‘Forest Dark’ by Nicole Krauss
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In the novels of Nicole Krauss, objects of personal significance – a book, a writing desk, a coat – have a habit of being lost, only to turn up later in someone else’s life, in another country. Narratives accumulate around these items and the effect is one of doubleness, with Krauss attending to the history of these lost things while simultaneously tracing their mysterious reappearance in the present. In the process, a set of characters are linked through their contact with the given objects. Krauss’ new novel, Forest Dark, relies on a similar logic, with key items anchoring lives that otherwise seek to float free of their human bonds.
First, there is Jules Epstein, a wealthy New Yorker undergoing something of a sea change. A lawyer by trade, he suddenly finds himself drawn to the inner life. He gives away his possessions, takes to reading the works of a mystical poet, and eventually disappears to the Tel Aviv Hilton. During his departure, he is harried by the loss of his coat the previous day.
We cut from Epstein to a female writer in New York who is struggling in a failing marriage and frustrated by a novel that is going nowhere. Exhausted and lonely, she returns home one day only to be overcome by a sense that she is already there in the house, and that she is “inhabiting two separate planes of existence”. This unnamed writer soon fixes upon the possibility that her life as she knows it is an illusion being dreamed by another version of herself. This dreaming self, she is certain, could only exist in the Tel Aviv Hilton. She packs a suitcase and books a flight.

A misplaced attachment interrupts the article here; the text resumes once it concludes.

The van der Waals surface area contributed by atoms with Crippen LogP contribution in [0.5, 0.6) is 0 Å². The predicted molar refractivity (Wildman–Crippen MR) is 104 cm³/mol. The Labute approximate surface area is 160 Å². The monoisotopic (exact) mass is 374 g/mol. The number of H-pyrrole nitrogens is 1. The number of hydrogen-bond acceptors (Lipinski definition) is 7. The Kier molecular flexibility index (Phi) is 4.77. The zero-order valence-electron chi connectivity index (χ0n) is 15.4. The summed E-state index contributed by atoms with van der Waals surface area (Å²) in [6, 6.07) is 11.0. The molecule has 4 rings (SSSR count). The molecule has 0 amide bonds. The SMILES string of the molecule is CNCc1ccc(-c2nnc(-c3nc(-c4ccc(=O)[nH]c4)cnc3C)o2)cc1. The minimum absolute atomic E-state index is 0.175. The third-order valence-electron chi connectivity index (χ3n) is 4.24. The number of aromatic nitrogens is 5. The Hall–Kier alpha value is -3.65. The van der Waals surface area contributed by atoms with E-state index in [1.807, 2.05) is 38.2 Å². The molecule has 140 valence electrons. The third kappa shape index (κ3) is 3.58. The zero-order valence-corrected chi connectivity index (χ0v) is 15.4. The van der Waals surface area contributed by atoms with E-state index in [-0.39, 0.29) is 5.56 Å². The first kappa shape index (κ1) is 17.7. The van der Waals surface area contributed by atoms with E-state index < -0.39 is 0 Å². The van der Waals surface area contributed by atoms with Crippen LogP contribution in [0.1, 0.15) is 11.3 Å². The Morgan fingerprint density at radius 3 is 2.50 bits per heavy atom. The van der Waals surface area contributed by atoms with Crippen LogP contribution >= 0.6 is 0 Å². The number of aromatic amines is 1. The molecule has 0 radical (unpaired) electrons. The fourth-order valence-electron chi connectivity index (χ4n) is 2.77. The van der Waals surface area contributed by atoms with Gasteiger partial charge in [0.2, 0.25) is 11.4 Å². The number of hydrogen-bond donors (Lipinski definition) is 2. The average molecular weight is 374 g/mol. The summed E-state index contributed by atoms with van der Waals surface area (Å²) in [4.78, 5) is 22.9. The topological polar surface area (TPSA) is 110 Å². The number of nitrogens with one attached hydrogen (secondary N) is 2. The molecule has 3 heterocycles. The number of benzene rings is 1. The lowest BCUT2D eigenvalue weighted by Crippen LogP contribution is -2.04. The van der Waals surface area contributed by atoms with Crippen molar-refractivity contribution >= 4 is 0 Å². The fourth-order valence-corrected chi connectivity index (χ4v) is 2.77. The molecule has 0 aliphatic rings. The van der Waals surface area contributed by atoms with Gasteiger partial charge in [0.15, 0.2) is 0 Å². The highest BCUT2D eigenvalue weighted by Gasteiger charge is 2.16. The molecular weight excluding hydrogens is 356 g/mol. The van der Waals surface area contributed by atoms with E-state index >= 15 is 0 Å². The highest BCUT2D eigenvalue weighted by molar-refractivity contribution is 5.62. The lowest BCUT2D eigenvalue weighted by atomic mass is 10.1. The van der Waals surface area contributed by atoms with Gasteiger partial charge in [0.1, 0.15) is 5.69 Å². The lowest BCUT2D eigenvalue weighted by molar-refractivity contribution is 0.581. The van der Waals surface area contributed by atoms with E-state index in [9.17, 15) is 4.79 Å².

The novel proceeds by switching between these two characters, and the pleasure of the book rests largely in the high level of disjuncture. Neither of them knows quite what they are looking for, only what they are seeking to escape. And if they are linked by anything, it is the abstract desire for transformation, for contact with a force larger than themselves. Ultimately, both seek this in the Israeli desert.
But the journey proves more fraught for the writer, and towards the end, after discovering a mysterious coat in a shack, she has an epiphany, realising that what she has sought and missed is the transformative possibility of kairos, “the passing instant when an opening occurs that must be driven through with force”. Yet if she fears the loss of this type of opportunity, it is precisely the appearance of such moments that Forest Dark so elegantly charts. The result is a strangely moving work, charged with the idea of potential and the difficulty of grasping it.
Stephanie Bishop is a lecturer in creative writing at the University of New South Wales. Her new novel is The Other Side of the World.